At one of our meetings with the colonel and his staff in Colorado Springs, I was introduced to Andrew Pisini, a mission director for the Catholic archdiocese in Denver. Almost as a favor to the colonel, I was asked if Project C.U.R.E. could include one of Mr. Pisini’s missions projects in Columbia, South America, in our plans. I told the colonel I would be more than happy to work closely with Andrew, especially since the colonel would be flying our medical supplies to South America via US Air Force C-130 cargo planes. That willingness on our part seemed to cinch the deal between the colonel and me. Thus began the relationship between the archdiocese and Project C.U.R.E.
Another interesting factor went into the mix for the Colombia trip. Earlier I had agreed to take with me on my Jamaica trip in June a young man by the name of Justin Mouttet. Justin will be a senior at Colorado Christian University this fall and has been elected student body president for the coming year. He had heard me speak at a CCU chapel once and determined to not only get involved with Project C.U.R.E. himself but to also help get CCU students and staff involved. Justin was aware that I had taken David Sattler from the CCU administration with me to China and was very anxious to be a part of a Project C.U.R.E. trip. I decided to take Justin Mouttet with me on the Colombia trip. I also invited Khanh (pronounced “Con”) Hoang, a young Vietnamese Catholic priest to travel with us.
Saturday, June 28
The flight to Bogota was, as my friends in jolly old England would say, “delightfully lovely.” Colombia is so very green and lush, and Bogota lies nestled up against the high, tree-covered mountains. Especially from the air on our approach to the landing strip, Colombia looked like a beautiful green emerald with sculptured city and rural scenes on each sparkling facet of the gem.
We traveled from Bogota to Monteria where we met Father Bernie, who has now been in Montería for about six years. It didn’t take long for all of us to get acquainted and begin working together very smoothly. I really did not sleep well last night. I was sleeping under a flimsy, yellow mosquito net that Justin helped me rig up with ropes and clothespins. The beds they had set up for us were canvas stretchers that kept collapsing. Justin and I stayed in the same small room, which had no provision for hanging up any of our clothes and hardly any room at all to unfold a suitcase.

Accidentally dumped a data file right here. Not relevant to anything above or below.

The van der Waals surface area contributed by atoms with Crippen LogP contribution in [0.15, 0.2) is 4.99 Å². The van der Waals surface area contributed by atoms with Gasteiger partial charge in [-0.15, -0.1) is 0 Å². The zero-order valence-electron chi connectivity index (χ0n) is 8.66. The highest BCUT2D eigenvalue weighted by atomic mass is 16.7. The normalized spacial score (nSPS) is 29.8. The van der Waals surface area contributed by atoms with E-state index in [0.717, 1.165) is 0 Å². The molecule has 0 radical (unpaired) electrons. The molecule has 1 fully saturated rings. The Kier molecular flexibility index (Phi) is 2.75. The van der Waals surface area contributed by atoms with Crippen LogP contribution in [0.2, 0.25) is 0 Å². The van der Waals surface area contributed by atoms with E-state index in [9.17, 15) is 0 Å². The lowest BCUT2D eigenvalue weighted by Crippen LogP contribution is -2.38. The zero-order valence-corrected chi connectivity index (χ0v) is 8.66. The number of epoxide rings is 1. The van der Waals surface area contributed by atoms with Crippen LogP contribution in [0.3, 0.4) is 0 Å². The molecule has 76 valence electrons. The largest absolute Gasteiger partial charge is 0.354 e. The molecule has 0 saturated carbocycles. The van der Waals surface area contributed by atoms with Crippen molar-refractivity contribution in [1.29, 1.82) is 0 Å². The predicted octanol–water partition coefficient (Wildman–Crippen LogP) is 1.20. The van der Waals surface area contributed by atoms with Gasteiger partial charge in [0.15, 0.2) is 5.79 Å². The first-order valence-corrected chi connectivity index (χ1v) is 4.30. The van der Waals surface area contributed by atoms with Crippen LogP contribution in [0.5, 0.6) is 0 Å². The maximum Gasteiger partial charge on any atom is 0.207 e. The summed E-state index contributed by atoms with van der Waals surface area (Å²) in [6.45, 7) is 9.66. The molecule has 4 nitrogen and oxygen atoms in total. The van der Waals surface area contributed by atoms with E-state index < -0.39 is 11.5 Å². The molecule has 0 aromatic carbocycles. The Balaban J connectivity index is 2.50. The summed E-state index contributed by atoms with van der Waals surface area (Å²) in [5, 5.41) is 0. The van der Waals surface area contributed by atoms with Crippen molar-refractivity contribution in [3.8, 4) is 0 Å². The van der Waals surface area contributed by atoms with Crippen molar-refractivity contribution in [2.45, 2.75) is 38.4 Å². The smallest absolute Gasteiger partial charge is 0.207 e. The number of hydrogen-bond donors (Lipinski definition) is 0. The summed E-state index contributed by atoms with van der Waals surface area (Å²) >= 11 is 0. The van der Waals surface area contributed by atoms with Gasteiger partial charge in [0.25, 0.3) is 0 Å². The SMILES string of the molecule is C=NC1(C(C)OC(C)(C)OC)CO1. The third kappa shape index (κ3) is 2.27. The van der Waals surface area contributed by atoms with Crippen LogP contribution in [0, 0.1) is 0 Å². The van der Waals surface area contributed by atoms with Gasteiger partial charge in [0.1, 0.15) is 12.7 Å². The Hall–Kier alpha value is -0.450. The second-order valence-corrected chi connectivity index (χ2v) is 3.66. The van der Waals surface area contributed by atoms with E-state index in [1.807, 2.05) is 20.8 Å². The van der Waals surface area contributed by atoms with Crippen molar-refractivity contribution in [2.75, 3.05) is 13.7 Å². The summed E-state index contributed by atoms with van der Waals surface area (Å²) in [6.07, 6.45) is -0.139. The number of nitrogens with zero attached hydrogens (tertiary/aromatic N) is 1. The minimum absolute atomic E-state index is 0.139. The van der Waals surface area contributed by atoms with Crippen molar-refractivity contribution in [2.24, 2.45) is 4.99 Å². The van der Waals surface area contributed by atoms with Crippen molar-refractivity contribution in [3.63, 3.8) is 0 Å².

Mosquitoes and bugs were everywhere. Father Bernie gave us an atomizer hand pump filled with some kind of terrible-smelling spray and showed us how to hand-pump the mechanism to fog the bedroom with mist in an attempt to clear out the mosquitoes. We had to stay out of the room for at least ten minutes so the spray would not harm our lungs.
The parish water well had been condemned earlier, and they had tried to hook on to the terribly unsatisfactory town water system. Sometimes there was water; sometimes there wasn’t. Father Bernie informed us that if we decided to shower, we shouldn’t let any of the water into our mouths, and he also requested that we use only a very small amount of water to rinse ourselves off.
Morning finally came, and I climbed out of my mosquito net and off my canvas stretcher and got my feet on the floor. I must admit, the places we visited all day today made me feel ashamed for feeling disadvantaged by my parish amenities. Things sort of went primitive from there. Father Bernie, Andrew, Justin, and I left the parish house in our little white Daihatsu “jeep” and stopped by a convent to pick up Sister Corina and Sister Maria Teresa.
Next Week: A Kitchen of Chickens, Goats, and Cookies